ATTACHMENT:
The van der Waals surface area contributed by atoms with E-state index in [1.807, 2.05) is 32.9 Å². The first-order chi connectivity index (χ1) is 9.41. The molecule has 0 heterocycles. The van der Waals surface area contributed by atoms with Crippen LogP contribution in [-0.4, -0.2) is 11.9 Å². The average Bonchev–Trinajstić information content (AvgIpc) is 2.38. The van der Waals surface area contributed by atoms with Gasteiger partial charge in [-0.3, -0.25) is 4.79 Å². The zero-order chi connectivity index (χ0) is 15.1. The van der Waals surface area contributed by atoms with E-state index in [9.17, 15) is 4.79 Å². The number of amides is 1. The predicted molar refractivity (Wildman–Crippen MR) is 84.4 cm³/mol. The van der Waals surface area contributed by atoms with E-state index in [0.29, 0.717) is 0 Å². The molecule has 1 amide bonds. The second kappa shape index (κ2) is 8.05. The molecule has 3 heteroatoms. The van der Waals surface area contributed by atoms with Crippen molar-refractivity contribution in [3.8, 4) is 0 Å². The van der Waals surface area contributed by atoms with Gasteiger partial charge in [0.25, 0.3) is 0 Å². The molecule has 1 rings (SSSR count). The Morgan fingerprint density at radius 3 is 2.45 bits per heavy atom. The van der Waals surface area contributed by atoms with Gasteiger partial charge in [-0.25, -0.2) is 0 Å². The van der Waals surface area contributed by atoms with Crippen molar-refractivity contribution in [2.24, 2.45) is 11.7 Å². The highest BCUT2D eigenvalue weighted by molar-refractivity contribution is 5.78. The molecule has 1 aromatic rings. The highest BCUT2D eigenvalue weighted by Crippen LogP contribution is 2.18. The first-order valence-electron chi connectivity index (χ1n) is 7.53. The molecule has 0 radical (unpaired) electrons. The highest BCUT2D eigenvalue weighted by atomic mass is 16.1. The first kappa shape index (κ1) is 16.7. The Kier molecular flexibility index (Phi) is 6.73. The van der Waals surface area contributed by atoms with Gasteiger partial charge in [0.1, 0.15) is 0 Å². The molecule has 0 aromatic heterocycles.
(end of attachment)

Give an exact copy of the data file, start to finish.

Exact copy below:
The van der Waals surface area contributed by atoms with E-state index in [1.807, 2.05) is 32.9 Å². The first-order chi connectivity index (χ1) is 9.41. The molecule has 0 heterocycles. The van der Waals surface area contributed by atoms with Crippen LogP contribution in [-0.4, -0.2) is 11.9 Å². The average Bonchev–Trinajstić information content (AvgIpc) is 2.38. The van der Waals surface area contributed by atoms with Gasteiger partial charge in [-0.3, -0.25) is 4.79 Å². The zero-order chi connectivity index (χ0) is 15.1. The van der Waals surface area contributed by atoms with E-state index in [9.17, 15) is 4.79 Å². The number of amides is 1. The predicted molar refractivity (Wildman–Crippen MR) is 84.4 cm³/mol. The van der Waals surface area contributed by atoms with E-state index in [0.29, 0.717) is 0 Å². The molecule has 1 amide bonds. The second kappa shape index (κ2) is 8.05. The molecule has 3 heteroatoms. The van der Waals surface area contributed by atoms with Crippen molar-refractivity contribution in [3.8, 4) is 0 Å². The van der Waals surface area contributed by atoms with Gasteiger partial charge in [0.25, 0.3) is 0 Å². The molecule has 1 rings (SSSR count). The Morgan fingerprint density at radius 3 is 2.45 bits per heavy atom. The van der Waals surface area contributed by atoms with Gasteiger partial charge in [-0.25, -0.2) is 0 Å². The van der Waals surface area contributed by atoms with Crippen molar-refractivity contribution in [2.24, 2.45) is 11.7 Å². The highest BCUT2D eigenvalue weighted by molar-refractivity contribution is 5.78. The molecule has 1 aromatic rings. The highest BCUT2D eigenvalue weighted by Crippen LogP contribution is 2.18. The first-order valence-electron chi connectivity index (χ1n) is 7.53. The molecule has 0 radical (unpaired) electrons. The highest BCUT2D eigenvalue weighted by atomic mass is 16.1. The first kappa shape index (κ1) is 16.7. The Kier molecular flexibility index (Phi) is 6.73. The van der Waals surface area contributed by atoms with Gasteiger partial charge in [0.1, 0.15) is 0 Å². The molecule has 0 aromatic heterocycles.